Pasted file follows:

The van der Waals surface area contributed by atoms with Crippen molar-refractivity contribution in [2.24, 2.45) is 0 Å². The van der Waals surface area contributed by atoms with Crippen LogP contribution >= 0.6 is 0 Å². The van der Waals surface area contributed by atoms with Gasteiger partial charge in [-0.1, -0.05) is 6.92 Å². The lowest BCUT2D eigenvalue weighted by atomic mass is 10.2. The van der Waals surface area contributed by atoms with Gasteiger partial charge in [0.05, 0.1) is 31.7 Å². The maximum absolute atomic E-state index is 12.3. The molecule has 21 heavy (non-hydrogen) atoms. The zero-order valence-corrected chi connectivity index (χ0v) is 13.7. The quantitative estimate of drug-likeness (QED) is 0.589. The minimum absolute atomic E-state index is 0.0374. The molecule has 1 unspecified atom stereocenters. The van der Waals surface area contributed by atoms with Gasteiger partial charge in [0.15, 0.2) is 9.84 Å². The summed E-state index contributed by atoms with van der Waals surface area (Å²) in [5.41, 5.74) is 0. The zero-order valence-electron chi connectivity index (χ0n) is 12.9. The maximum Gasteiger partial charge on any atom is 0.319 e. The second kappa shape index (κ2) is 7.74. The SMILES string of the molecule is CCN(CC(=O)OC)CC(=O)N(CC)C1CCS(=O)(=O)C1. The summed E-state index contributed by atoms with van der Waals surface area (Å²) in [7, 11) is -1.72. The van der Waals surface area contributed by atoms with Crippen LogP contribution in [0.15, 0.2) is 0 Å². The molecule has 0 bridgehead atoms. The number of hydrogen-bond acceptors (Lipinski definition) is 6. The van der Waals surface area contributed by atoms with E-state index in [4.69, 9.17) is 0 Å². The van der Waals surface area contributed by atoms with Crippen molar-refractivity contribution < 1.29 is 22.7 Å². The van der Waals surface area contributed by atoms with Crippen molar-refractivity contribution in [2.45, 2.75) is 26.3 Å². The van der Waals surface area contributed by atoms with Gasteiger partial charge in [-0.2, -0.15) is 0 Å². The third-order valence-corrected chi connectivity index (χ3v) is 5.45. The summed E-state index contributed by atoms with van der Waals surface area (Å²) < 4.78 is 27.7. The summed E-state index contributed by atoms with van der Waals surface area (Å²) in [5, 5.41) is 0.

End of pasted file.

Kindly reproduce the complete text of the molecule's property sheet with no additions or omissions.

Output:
The van der Waals surface area contributed by atoms with Crippen molar-refractivity contribution in [2.24, 2.45) is 0 Å². The van der Waals surface area contributed by atoms with Crippen LogP contribution >= 0.6 is 0 Å². The van der Waals surface area contributed by atoms with Gasteiger partial charge in [-0.1, -0.05) is 6.92 Å². The lowest BCUT2D eigenvalue weighted by atomic mass is 10.2. The van der Waals surface area contributed by atoms with Gasteiger partial charge in [0.05, 0.1) is 31.7 Å². The maximum absolute atomic E-state index is 12.3. The molecule has 21 heavy (non-hydrogen) atoms. The zero-order valence-corrected chi connectivity index (χ0v) is 13.7. The quantitative estimate of drug-likeness (QED) is 0.589. The minimum absolute atomic E-state index is 0.0374. The molecule has 1 unspecified atom stereocenters. The van der Waals surface area contributed by atoms with Gasteiger partial charge in [0.15, 0.2) is 9.84 Å². The summed E-state index contributed by atoms with van der Waals surface area (Å²) in [5.41, 5.74) is 0. The zero-order valence-electron chi connectivity index (χ0n) is 12.9. The maximum Gasteiger partial charge on any atom is 0.319 e. The second kappa shape index (κ2) is 7.74. The SMILES string of the molecule is CCN(CC(=O)OC)CC(=O)N(CC)C1CCS(=O)(=O)C1. The summed E-state index contributed by atoms with van der Waals surface area (Å²) in [7, 11) is -1.72. The van der Waals surface area contributed by atoms with Crippen LogP contribution in [0.15, 0.2) is 0 Å². The molecule has 0 bridgehead atoms. The number of hydrogen-bond acceptors (Lipinski definition) is 6. The van der Waals surface area contributed by atoms with E-state index in [4.69, 9.17) is 0 Å². The van der Waals surface area contributed by atoms with Crippen molar-refractivity contribution < 1.29 is 22.7 Å². The van der Waals surface area contributed by atoms with Crippen molar-refractivity contribution in [2.45, 2.75) is 26.3 Å². The van der Waals surface area contributed by atoms with Gasteiger partial charge in [-0.2, -0.15) is 0 Å². The third-order valence-corrected chi connectivity index (χ3v) is 5.45. The summed E-state index contributed by atoms with van der Waals surface area (Å²) < 4.78 is 27.7. The summed E-state index contributed by atoms with van der Waals surface area (Å²) in [5, 5.41) is 0.